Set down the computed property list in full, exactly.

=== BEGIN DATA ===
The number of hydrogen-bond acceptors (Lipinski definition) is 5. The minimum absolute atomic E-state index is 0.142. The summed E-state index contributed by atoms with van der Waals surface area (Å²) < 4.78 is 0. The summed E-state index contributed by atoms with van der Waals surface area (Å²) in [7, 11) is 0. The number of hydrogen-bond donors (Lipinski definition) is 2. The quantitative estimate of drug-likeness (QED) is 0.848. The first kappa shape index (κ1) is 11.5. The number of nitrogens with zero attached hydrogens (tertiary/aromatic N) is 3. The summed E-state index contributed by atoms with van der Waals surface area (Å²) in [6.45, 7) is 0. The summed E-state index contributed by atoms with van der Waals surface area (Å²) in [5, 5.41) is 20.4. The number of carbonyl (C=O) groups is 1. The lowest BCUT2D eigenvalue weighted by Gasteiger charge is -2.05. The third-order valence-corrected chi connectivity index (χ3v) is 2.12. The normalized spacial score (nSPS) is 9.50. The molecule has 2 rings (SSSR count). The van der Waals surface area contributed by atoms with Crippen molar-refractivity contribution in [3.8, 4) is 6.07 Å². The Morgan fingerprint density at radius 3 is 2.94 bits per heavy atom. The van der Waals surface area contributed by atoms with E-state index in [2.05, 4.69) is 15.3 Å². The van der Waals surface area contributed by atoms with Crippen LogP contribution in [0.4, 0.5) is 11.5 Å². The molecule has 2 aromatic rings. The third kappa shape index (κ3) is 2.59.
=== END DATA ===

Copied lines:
The number of hydrogen-bond acceptors (Lipinski definition) is 5. The minimum absolute atomic E-state index is 0.142. The summed E-state index contributed by atoms with van der Waals surface area (Å²) < 4.78 is 0. The summed E-state index contributed by atoms with van der Waals surface area (Å²) in [7, 11) is 0. The number of hydrogen-bond donors (Lipinski definition) is 2. The quantitative estimate of drug-likeness (QED) is 0.848. The first kappa shape index (κ1) is 11.5. The number of nitrogens with zero attached hydrogens (tertiary/aromatic N) is 3. The summed E-state index contributed by atoms with van der Waals surface area (Å²) in [6.45, 7) is 0. The summed E-state index contributed by atoms with van der Waals surface area (Å²) in [5, 5.41) is 20.4. The number of carbonyl (C=O) groups is 1. The lowest BCUT2D eigenvalue weighted by Gasteiger charge is -2.05. The third-order valence-corrected chi connectivity index (χ3v) is 2.12. The normalized spacial score (nSPS) is 9.50. The molecule has 2 rings (SSSR count). The van der Waals surface area contributed by atoms with Crippen molar-refractivity contribution in [3.8, 4) is 6.07 Å². The Morgan fingerprint density at radius 3 is 2.94 bits per heavy atom. The van der Waals surface area contributed by atoms with E-state index in [2.05, 4.69) is 15.3 Å². The van der Waals surface area contributed by atoms with Crippen LogP contribution in [0.4, 0.5) is 11.5 Å². The molecule has 2 aromatic rings. The third kappa shape index (κ3) is 2.59.